Why don’t managers platoon all of their positions? There are two primary reasons. First, a manager is only permitted to have 25 men on his active roster (bumped to 40 men in September). Usually half of the roster is allotted to pitchers, leaving only 11-13 spots on the roster for field players. With eight position players in the field, that leaves only about one player to back up each group of positions: one backup catcher, infielder, and outfielder. In other words, there isn’t space on the roster to platoon for every position. Second, defense matters, and it’s hard to find average players for most positions. There just isn’t a left-handed Jhonny Peralta on the market, nor is there a left-handed Aaron Boone or right-handed Grady Sizemore. The more demanding the position, the harder it is to find average players, let alone a surplus. 1B is one of the easiest fielding positions. It wasn’t difficult to find a platoon player for Broussard because there are a number of average to slightly below average 1B on the market. And with limited defensive responsibilities comes greater gains in batting. In other words, a power-hitting 1B that can bat .275 is much more common than a power-hitting SS that can bat .275. This is why the most common platoons in baseball are corner outfielders and first base, the three least-demanding positions.

Managers do, however, platoon their pitchers, although it’s not usually referred to as such. There is not a single roster in baseball in which all of the pitchers are of the same handedness. Most rosters have at least one left-handed starter and one left-handed reliever, if not two lefty starters and two lefty relievers. When the Indians sent down RP Rafael Perez it left them without a left-handed pitcher in the bullpen. This is highly unusual. The reason managers platoon their pitching is obvious: it forces the opposing teams’ rosters to be diverse–full of lefties and righties–which in turn leaves the roster in a weaker position than it would be if it could be composed of all right-handed hitters to face left-handed pitchers, for example. The reason we don’t think of pitching staffs as been a group of complimenting platoon players is because we usually think of platooning as a reactive measure. That is, managers platoon players because they there will be times when the handedness of the pitcher won’t favor one hitter, so they react by putting in a different-handed hitter. Platooning the pitching staff is a sort of preemptive platoon and, as such, it is much more effective in that it dictates further action (who to bat against which pitcher) rather than being dictated to (who to pitch against which lineup).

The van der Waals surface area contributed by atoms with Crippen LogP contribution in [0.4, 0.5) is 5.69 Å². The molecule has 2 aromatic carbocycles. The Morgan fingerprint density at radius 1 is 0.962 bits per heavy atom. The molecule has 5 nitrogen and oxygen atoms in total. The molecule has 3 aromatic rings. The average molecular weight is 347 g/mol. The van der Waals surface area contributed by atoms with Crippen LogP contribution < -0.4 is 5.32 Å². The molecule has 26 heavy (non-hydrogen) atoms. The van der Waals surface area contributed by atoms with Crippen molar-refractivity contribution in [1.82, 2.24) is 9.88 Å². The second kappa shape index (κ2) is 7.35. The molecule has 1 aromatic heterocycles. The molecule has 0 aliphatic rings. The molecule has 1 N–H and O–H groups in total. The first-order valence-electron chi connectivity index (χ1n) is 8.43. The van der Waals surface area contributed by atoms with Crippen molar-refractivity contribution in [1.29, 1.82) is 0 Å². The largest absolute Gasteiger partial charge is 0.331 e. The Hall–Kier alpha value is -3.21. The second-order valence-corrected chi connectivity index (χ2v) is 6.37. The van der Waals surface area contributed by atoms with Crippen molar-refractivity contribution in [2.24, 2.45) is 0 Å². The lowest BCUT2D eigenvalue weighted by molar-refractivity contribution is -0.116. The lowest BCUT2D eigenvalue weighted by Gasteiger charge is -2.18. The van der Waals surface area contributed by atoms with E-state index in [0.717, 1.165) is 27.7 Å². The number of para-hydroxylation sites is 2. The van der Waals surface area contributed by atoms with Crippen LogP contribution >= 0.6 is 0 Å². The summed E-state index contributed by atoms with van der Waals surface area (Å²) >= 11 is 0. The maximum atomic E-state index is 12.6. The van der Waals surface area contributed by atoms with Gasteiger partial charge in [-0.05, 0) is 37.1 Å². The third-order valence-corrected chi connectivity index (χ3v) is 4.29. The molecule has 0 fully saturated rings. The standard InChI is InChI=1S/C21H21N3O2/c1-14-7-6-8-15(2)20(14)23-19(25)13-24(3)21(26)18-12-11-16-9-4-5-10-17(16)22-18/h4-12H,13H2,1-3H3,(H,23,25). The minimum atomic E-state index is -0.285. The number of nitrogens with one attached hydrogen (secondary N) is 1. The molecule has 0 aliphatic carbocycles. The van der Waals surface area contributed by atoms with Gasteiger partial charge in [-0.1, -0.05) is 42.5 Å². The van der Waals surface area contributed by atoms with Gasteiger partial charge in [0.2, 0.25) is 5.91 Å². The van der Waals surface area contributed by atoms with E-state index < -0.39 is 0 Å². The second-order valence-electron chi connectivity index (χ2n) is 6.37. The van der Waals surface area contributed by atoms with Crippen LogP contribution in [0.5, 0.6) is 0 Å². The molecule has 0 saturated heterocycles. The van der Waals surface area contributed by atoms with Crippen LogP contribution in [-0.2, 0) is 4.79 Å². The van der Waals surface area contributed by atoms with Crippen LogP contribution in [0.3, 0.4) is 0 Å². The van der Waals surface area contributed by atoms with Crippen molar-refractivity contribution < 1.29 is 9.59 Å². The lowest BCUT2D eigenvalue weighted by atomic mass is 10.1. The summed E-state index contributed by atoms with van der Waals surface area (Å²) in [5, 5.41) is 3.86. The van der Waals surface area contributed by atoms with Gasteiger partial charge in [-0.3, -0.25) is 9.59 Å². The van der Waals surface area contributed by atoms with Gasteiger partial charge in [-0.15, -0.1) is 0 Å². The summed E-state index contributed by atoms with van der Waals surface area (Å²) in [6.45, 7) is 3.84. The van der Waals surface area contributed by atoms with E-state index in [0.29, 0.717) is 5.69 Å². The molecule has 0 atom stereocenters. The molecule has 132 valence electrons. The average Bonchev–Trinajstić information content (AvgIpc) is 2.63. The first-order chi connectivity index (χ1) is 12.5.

While managers are unable to platoon for each position (and would certainly do so if there were a surplus of talent to go along with increased roster size) there is an alternative that has never, as far as I know, been broadly implemented.

Platoon the lineup.

Let’s take the Indians lineup. Here are two lineups Eric Wedge has used recently that are fairly representative of the lineups he’s used this season, if not by player certainly by design. One against a lefty, one against a righty.

Against Mike Mussina (righty) on July 5th:

Sizemore (left)
Belliard (right)
Peralta (right)
Hafner (left)
Martinez (switch)
Broussard (left)
Boone (right)
Hollandsworth (left)
Guitierrez (right)

Against Johan Santana (lefty) on July 15th:

Sizemore (left)
Michaels (right)
Belliard (right)
Hafner (left)
Martinez (switch)
Blake (right)
Broussard (left)